What is it you love about your favourite games? Simplicity? Strategy? Vegging out?
One of the big attractions for me is the artwork! (I’m shallow like that). Currently, one of my favourite games is Kanagawa. It’s a game with stunning box art and beautiful cards.
Kanagawa is a game for two to four players in which you’re an artist seeking to create a masterpiece to honour your esteemed teacher. Each round you must draft cards and decide whether each card will progress the game towards it’s end or extend your range of abilities. When one player has added 11 cards to their painting, the game ends and points are tallied. The person with the most points wins.
How Easy is it to Learn?
Board Game Geek rates the complexity as 2/5 (medium light). Its an elegant game with a simple mechanic. The art extends to the glossy, full colour instructions. And it’s quick – a game can last only 15 minutes for a two players, although the box suggests 45 minutes for a larger group.
Each round you lay cards on a mat (a bamboo mat nicely in keeping with the theme). Here is your first decision point: will you broaden your knowledge with the chance of getting more cards, or will you take that choice card to work on your painting? The second decision point is whether to add the card to your painting (if you can) or use a card to increase your abilities and give you more options. Different combinations of cards in your painting increase your score and allow you to claim “diploma” tiles that grant also extra points. But this brings another decision point: take the easier diploma with less points, or wait for a more difficult one with the possibility of others getting it first.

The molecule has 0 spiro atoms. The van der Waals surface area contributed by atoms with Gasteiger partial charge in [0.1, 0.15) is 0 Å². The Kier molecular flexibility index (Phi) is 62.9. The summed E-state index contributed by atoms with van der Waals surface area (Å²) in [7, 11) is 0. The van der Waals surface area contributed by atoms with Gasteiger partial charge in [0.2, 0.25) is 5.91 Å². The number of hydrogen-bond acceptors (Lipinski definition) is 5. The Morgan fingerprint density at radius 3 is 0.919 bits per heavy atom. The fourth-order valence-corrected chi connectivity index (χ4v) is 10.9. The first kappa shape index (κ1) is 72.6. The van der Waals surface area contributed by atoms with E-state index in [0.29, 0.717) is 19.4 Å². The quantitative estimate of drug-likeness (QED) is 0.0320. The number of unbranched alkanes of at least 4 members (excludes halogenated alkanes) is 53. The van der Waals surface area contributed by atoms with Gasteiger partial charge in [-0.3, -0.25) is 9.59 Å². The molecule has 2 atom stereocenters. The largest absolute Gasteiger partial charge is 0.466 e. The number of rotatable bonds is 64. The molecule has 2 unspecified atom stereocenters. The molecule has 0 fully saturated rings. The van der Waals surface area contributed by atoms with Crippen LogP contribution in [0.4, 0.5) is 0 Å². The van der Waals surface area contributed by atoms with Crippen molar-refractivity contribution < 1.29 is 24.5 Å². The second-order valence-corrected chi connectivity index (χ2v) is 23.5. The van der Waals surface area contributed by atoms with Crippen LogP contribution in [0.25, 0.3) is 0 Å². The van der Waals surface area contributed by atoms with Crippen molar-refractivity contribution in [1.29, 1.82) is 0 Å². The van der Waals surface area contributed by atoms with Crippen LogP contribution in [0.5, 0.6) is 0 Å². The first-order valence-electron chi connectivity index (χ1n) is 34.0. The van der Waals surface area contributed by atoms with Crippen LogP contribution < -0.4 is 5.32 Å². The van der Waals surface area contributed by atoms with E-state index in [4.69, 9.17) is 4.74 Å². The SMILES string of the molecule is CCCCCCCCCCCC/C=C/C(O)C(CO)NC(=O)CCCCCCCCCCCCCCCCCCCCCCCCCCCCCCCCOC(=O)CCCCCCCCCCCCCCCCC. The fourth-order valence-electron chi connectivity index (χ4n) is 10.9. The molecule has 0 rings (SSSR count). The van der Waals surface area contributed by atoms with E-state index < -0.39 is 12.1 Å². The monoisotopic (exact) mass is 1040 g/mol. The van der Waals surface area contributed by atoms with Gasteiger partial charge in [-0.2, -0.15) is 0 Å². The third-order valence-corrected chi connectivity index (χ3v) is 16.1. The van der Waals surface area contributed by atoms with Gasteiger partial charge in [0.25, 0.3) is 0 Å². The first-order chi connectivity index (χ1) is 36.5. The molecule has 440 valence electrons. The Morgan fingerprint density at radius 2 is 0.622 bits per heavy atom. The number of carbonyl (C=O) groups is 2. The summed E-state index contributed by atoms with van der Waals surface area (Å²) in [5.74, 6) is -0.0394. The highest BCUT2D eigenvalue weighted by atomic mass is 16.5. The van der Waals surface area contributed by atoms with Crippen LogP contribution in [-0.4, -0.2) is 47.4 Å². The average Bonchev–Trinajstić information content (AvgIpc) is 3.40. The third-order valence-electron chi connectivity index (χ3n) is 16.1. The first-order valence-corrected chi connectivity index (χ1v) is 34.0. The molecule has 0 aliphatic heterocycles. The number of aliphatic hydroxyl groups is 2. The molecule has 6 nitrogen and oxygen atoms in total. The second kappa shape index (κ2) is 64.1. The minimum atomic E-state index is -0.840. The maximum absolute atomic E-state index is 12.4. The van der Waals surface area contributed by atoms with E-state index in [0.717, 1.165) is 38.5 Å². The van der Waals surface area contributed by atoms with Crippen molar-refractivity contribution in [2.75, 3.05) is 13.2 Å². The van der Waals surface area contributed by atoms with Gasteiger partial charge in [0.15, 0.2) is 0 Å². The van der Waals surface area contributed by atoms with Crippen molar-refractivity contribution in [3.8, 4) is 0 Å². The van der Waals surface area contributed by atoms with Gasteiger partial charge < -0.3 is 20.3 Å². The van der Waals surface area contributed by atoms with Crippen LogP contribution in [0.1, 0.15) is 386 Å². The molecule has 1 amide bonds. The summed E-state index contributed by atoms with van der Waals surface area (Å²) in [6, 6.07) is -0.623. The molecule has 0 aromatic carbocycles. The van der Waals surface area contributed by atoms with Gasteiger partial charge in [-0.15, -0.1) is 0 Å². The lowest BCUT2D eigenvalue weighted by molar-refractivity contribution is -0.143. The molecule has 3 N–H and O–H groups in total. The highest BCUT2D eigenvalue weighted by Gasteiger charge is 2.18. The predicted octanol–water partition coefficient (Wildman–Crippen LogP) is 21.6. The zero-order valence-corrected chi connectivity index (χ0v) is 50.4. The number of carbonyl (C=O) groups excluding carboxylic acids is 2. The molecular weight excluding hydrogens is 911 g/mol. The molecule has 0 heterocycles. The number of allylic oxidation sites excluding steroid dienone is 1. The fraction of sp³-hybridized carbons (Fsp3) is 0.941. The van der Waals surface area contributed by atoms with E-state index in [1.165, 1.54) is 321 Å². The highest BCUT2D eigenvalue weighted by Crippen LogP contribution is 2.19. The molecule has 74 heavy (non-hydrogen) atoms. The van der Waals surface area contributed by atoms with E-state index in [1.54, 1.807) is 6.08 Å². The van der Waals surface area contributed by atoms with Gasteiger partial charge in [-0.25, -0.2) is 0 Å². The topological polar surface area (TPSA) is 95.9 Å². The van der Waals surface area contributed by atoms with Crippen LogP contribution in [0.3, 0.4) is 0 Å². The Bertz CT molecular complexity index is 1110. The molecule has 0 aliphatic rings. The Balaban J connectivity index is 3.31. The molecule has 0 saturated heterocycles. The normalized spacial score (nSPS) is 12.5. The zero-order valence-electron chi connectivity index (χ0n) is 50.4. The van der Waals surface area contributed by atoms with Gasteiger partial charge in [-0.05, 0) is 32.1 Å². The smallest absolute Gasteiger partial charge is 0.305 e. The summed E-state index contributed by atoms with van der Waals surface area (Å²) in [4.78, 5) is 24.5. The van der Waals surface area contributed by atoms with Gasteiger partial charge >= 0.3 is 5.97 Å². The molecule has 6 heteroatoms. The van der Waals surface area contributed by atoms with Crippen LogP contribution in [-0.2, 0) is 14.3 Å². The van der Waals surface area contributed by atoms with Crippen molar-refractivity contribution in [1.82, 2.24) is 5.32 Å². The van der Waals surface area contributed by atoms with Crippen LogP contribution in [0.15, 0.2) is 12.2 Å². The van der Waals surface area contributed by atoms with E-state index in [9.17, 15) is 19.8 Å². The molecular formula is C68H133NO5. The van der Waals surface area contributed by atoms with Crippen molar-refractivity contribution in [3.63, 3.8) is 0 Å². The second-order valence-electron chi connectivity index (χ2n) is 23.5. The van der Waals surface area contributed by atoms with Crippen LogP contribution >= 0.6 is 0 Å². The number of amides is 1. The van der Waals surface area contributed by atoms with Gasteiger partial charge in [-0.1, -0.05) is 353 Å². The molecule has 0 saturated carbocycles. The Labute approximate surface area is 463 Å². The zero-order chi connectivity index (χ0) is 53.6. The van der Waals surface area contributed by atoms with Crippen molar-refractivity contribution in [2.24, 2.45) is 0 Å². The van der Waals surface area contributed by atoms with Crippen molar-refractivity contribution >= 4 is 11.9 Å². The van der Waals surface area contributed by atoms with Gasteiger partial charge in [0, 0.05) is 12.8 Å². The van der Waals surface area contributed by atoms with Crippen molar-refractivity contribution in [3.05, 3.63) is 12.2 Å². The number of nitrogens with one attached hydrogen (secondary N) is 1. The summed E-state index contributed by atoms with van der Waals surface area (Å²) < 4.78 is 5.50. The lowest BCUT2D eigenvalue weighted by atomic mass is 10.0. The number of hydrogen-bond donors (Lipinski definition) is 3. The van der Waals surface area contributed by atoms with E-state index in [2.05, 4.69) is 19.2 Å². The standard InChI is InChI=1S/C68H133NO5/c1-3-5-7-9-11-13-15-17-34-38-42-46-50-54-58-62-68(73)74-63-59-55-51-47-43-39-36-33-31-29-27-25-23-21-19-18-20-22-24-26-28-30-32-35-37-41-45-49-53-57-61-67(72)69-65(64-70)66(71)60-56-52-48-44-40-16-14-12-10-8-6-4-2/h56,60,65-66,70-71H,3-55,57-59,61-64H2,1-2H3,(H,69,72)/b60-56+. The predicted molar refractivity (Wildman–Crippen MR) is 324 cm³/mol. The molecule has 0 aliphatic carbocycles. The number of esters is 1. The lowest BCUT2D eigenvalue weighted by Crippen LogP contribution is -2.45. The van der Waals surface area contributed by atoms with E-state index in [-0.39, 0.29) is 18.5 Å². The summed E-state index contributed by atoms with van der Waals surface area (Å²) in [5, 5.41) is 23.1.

How Easy is it to Play?
Set up is easy and the mechanics are very simple. Draw cards, place them in your “studio” and draw diploma tiles. When the game ends (a player has 11 cards in their painting) and points are tallied. The person with the most points wins. You can gainn extra paintbrushes which allow you to add more cards to your painting. These are nice plastic models that are easy to handle. The diploma tiles are also thick, easy to handle cardboard.
If I have a complaint it’s with the cards themselves. It can be quite difficult to tuck them under one another – something you have to do every move, and it gets a bit messy having all those cards being tucked into the end of the row. But apart from that the game is very easy to play.
How Easy is it to Win?
There is a small learning curve with Kanagawa… actually more of a familiarity curve as you become mindful of the best strategies and learn to look out for chances to claim diploma tiles. A more experienced player will have an advantage with the first few games, but there is an element of luck in any card game and this evens out the chances of victory considerably. I’m the keenest player in our family but by no means the head of our leader board. You likely won’t know who the winner is until those points are tallied so, unless you’ve done dismally, there’s always that element of suspense.
Is it Fun to Play?
Personally I find this a very enjoyable game. It has a relaxed pace to match the theme. It’s not highly competitive – you do have to watch out for what others are doing but mostly you’re working on your own project, not trying to thwart others. The Board Game Geek community rates it 7/10, “Good – usually willing to play.” I rate it a 9. It used to be my first pick and, after 15 plays in 6 months, you still don’t have to ask me twice to play.
Who Will Enjoy It?
The box says this is suitable for ages 10 plus. It’s not a game for young children, but I think most people will enjoy it, especially casual players. That said, it only rates as 94th in the Board Game Geek family game rankings, so it’s not exactly setting the world on fire. But it set my world on fire.